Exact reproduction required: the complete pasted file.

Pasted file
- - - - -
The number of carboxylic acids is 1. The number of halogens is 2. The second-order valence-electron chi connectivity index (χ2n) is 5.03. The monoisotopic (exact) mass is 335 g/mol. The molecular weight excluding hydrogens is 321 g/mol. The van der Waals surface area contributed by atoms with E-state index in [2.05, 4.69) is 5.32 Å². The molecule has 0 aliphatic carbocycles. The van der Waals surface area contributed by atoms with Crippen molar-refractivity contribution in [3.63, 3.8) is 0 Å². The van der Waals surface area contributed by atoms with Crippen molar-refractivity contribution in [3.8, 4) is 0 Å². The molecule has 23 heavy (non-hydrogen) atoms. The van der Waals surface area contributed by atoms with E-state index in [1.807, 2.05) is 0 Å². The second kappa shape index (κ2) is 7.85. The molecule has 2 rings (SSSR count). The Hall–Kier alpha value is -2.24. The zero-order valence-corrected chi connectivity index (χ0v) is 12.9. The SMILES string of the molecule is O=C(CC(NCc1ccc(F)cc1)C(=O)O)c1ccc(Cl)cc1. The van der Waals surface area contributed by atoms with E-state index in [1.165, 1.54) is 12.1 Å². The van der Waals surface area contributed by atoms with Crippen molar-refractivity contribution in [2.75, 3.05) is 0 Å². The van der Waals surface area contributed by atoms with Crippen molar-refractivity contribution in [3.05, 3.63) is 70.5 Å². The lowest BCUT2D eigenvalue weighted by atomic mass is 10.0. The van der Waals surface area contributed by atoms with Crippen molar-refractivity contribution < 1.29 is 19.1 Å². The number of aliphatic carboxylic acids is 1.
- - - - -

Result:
The number of carboxylic acids is 1. The number of halogens is 2. The second-order valence-electron chi connectivity index (χ2n) is 5.03. The monoisotopic (exact) mass is 335 g/mol. The molecular weight excluding hydrogens is 321 g/mol. The van der Waals surface area contributed by atoms with E-state index in [2.05, 4.69) is 5.32 Å². The molecule has 0 aliphatic carbocycles. The van der Waals surface area contributed by atoms with Crippen molar-refractivity contribution in [3.63, 3.8) is 0 Å². The van der Waals surface area contributed by atoms with Crippen molar-refractivity contribution in [3.8, 4) is 0 Å². The molecule has 23 heavy (non-hydrogen) atoms. The van der Waals surface area contributed by atoms with E-state index in [1.807, 2.05) is 0 Å². The second kappa shape index (κ2) is 7.85. The molecule has 2 rings (SSSR count). The Hall–Kier alpha value is -2.24. The zero-order valence-corrected chi connectivity index (χ0v) is 12.9. The SMILES string of the molecule is O=C(CC(NCc1ccc(F)cc1)C(=O)O)c1ccc(Cl)cc1. The van der Waals surface area contributed by atoms with E-state index in [1.165, 1.54) is 12.1 Å². The van der Waals surface area contributed by atoms with Crippen molar-refractivity contribution in [2.75, 3.05) is 0 Å². The van der Waals surface area contributed by atoms with Crippen molar-refractivity contribution in [3.05, 3.63) is 70.5 Å². The lowest BCUT2D eigenvalue weighted by atomic mass is 10.0. The van der Waals surface area contributed by atoms with Crippen molar-refractivity contribution < 1.29 is 19.1 Å². The number of aliphatic carboxylic acids is 1.